Report – Scuderia Ferrari’s F14 Ts will start tomorrow’s Spanish Grand Prix at the Catalunya circuit from the third and fourth rows. Kimi Raikkonen was sixth fastest in 1.27.104, beating team-mate Fernando Alonso by just 36 thousandths. It was a complicated, difficult session for the Scuderia. Raikkonen got through to Q2 in 16th and last place in Q1 and then Alonso suffered the same fate, getting through to the top-ten shoot-out in tenth place.
Once again, Lewis Hamilton was on pole, taking his fourth of the season and the 35th of his career. He beat his Mercedes team-mate Nico Rosberg by 168 thousandths. The second row features Daniel Ricciardo in the Red Bull and Valtteri Bottas in the Williams. Joining Kimi on row 3 is a surprise in the shape of Frenchman Romain Grosjean in the Lotus, while Alonso has Jenson Button in the McLaren for company on row 4.
Kimi Raikkonen: “We can’t be pleased with sixth place, because naturally we want to be fighting for the top places. But compared to the last race, we have managed to solve some problems and have improved the feeling I have from the car. Yesterday, the long run went well and, in general, we did a good job, but there is still much more to do, because we are not yet as fast as we would like to be. Tomorrow, the goal is to get a good start and then have a normal race. Of course, we will also need a good strategy and we will have to keep an eye on our tyre management. It won’t be easy, but we are definitely going to fight.”
Kimi – every flying lap is a fight: The Finn outpaced team-mate Fernando Alonso in Spanish Grand Prix qualifying, taking sixth place – one spot ahead of the sister car. But asked if that was a sign of progress, Raikkonen replied: “No, the morning was a disaster and we changed the car quite a bit. It was still very difficult, I had to fight a lot to get the one lap out. There are small things all the time and it’s tricky to get the one lap. You have to stay on line and try not to make a mistake, it’s always a fight to get the lap out, and obviously it’s still disappointing to be six or seventh.”
Kimi taking little satisfaction from out-qualifying Alonso: “Obviously people are interested in that side, but for me until we are in the front it does not interest me. Obviously I try to stay in front of him, but it doesn’t give me much satisfaction when we are sixth and seventh – that’s not where we want to be. It’s a much bigger picture that we have to look at and right now if I’m in front it’s nice but it doesn’t really change my life. I want to win as a team at the front and then it makes a difference, but right now it does not make that big a difference. If you looked in the morning it was a disaster and then we changed the car quite a bit, but it’s still really difficult and we have to find a lot to get the one lap out. It’s small things all the time but it’s tricky to get one lap on the line without making massive mistakes, it seems to always happen the mistakes. It’s just a big fight always to get the lap out of it. We’re still disappointed, it’s still sixth and seventh and we want to be in the front so we cannot be happy, but that’s how it goes.”
Asked if a podium was possible, he said: “That’s the aim, but is it going to happen? Hard to say. In previous races this year there has always been something happening and it’s been difficult, so hopefully we will have a normal race, but let’s wait and see.”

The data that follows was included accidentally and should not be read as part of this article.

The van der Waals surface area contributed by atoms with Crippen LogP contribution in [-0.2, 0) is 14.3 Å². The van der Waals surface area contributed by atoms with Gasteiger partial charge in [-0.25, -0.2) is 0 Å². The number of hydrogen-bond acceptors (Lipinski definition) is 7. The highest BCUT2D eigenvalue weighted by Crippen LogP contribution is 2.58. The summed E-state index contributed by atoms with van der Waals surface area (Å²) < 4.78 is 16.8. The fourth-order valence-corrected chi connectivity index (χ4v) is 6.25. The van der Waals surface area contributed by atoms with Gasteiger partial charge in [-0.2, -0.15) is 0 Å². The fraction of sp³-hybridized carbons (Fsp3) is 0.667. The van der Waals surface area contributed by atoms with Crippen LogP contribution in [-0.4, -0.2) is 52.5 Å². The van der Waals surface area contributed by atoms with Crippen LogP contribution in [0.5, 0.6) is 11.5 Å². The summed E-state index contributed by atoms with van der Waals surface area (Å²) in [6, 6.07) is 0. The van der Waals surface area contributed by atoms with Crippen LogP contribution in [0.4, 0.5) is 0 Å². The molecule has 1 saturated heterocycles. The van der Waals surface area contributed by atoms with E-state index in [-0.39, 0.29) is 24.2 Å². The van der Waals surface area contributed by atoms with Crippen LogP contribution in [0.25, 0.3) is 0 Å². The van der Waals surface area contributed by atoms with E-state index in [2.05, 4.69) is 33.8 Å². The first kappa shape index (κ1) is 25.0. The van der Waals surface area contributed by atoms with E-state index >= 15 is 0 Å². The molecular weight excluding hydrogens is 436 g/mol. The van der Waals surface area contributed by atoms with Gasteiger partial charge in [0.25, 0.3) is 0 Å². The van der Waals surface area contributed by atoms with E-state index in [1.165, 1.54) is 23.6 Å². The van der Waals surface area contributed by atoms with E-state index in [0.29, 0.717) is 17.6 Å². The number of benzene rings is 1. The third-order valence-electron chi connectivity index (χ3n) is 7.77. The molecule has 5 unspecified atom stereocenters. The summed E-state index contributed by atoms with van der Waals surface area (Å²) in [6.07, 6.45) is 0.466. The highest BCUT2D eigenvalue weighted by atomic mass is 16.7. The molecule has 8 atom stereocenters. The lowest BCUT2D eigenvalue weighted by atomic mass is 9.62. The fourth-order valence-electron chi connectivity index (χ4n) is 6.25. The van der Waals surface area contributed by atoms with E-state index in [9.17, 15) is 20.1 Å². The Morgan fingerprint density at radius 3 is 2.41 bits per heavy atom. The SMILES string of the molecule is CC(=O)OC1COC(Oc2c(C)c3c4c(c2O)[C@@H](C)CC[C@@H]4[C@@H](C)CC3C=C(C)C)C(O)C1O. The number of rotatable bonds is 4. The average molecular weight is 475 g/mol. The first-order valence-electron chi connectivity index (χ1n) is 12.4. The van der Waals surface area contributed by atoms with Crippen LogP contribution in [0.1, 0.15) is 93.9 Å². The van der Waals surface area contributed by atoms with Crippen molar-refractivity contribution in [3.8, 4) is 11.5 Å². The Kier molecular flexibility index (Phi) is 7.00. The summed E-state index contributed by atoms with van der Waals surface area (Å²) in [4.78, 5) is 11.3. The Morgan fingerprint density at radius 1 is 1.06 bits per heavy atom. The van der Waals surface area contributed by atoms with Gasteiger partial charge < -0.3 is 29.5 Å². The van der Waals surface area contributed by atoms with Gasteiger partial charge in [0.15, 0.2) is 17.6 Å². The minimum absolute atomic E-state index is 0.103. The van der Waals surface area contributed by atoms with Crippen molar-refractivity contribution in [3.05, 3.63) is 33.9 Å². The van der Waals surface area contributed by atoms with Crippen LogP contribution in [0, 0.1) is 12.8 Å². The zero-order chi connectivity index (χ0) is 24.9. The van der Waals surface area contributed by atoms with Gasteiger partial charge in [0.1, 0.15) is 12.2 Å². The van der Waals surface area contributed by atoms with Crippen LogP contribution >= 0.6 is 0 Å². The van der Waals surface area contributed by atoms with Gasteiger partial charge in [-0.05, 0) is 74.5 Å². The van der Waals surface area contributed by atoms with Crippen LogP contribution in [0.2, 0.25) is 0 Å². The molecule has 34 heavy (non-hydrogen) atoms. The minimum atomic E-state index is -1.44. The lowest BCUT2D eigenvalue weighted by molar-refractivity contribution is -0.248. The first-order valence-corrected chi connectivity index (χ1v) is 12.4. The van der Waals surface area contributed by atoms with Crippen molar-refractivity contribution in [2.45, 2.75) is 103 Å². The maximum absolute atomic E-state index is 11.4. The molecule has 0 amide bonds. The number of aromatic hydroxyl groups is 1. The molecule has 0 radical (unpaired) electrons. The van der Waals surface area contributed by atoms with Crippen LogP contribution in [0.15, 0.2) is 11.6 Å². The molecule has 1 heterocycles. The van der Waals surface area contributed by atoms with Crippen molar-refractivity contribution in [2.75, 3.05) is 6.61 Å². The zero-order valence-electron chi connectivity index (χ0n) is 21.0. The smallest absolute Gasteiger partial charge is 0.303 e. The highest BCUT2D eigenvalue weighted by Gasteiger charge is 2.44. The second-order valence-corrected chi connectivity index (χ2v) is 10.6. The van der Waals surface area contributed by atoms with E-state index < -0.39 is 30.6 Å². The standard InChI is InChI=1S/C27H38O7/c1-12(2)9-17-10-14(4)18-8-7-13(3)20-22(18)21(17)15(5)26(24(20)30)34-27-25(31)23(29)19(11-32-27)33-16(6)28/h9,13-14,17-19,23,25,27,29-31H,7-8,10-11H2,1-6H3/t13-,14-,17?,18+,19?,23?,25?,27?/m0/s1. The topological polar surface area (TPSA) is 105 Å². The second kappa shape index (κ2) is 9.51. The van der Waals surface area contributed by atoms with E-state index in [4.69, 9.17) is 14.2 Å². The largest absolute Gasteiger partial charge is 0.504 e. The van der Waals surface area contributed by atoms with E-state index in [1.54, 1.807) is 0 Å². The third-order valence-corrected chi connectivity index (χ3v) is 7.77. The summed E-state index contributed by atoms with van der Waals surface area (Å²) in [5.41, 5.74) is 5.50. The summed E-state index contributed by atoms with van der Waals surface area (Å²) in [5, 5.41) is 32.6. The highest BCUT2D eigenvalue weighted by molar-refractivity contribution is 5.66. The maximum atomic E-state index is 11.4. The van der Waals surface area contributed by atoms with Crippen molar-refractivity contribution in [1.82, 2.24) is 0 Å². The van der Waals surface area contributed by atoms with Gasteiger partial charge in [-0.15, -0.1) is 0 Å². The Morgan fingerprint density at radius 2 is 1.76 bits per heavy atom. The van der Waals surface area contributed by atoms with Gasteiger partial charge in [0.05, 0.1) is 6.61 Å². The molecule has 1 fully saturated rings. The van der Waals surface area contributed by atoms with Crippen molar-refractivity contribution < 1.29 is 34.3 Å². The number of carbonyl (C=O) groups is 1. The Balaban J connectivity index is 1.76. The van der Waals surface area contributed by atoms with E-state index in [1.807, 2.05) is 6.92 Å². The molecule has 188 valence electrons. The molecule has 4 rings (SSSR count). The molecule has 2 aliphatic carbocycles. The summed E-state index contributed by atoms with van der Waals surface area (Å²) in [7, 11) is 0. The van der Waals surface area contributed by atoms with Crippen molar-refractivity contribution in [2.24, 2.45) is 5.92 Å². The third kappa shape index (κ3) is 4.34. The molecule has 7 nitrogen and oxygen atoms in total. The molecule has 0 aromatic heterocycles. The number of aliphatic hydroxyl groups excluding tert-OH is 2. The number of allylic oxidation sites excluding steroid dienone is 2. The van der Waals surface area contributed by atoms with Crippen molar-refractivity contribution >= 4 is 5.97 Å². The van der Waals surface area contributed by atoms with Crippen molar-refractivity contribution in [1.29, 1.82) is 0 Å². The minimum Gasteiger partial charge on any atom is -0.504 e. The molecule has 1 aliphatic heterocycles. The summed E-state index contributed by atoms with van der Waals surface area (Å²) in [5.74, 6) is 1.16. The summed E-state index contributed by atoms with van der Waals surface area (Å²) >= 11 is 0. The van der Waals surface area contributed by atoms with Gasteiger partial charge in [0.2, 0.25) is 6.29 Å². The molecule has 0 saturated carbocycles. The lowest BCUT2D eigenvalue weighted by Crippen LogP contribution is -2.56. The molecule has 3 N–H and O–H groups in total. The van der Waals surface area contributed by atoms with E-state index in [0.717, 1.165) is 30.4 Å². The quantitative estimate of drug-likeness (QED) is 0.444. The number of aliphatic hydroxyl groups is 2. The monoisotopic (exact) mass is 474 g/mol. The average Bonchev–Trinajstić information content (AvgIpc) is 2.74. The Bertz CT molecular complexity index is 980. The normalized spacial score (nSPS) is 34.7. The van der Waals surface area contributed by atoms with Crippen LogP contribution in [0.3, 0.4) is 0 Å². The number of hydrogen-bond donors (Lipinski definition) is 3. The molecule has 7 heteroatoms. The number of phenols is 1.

Pat Fry: “Today’s qualifying session was difficult for everyone. The track conditions had not improved much since yesterday and it was very difficult to put together a clean lap. We continued to work on the balance of both cars as we tried to increase the grip, but it was not enough to obtain better grid positions for Fernando and Kimi. As always here in Barcelona, it will be important to get a good understanding of the tyre degradation, because this track provides a real challenge for the two tyre compounds in terms of performance and wear. Overall, we have made a few small steps forward on improving the stability of the F14 T, both under braking and on turn-in to the corners, as well as on power delivery, so as to give the drivers more confidence in the car. But there is still lots of work to do to improve the efficiency of the car, especially on the aerodynamic front. Tomorrow’s race will be difficult, but we can count on having a pair of amazing drivers who will be trying to make up a few places.”
Pos Driver Team/Car Time Gap 1. Lewis Hamilton Mercedes 1m25.232s 2. Nico Rosberg Mercedes 1m25.400s +0.168s 3. Daniel Ricciardo Red Bull-Renault 1m26.285s +1.053s 4. Valtteri Bottas Williams-Mercedes 1m26.632s +1.400s 5. Romain Grosjean Lotus-Renault 1m26.960s +1.728s 6. Kimi Raikkonen Ferrari 1m27.104s +1.872s 7. Fernando Alonso Ferrari 1m27.140s +1.908s 8. Jenson Button McLaren-Mercedes 1m27.335s +2.103s 9. Felipe Massa Williams-Mercedes 1m27.402s +2.170s 10. Sebastian Vettel Red Bull-Renault Q3 cut-off time: 1m27.602s ** 11. Nico Hulkenberg Force India-Mercedes 1m27.685s +1.597s 12. Sergio Perez Force India-Mercedes 1m28.002s +1.914s 13. Daniil Kvyat Toro Rosso-Renault 1m28.039s +1.951s 14. Esteban Gutierrez Sauber-Ferrari 1m28.280s +2.192s 15. Kevin Magnussen McLaren-Mercedes 16. Jean-Eric Vergne Toro Rosso-Renault Q2 cut-off time: 1m28.472s * 17. Adrian Sutil Sauber-Ferrari 1m28.563s +1.799s 18. Max Chilton Marussia-Ferrari 1m29.586s +2.822s 19. Jules Bianchi Marussia-Ferrari 1m30.177s +3.413s 20. Marcus Ericsson Caterham-Renault 1m30.312s +3.548s 21. Kamui Kobayashi Caterham-Renault 1m30.375s +3.611s 22. Pastor Maldonado Lotus-Renault
Watch Kimi’s Q3 lap and more here.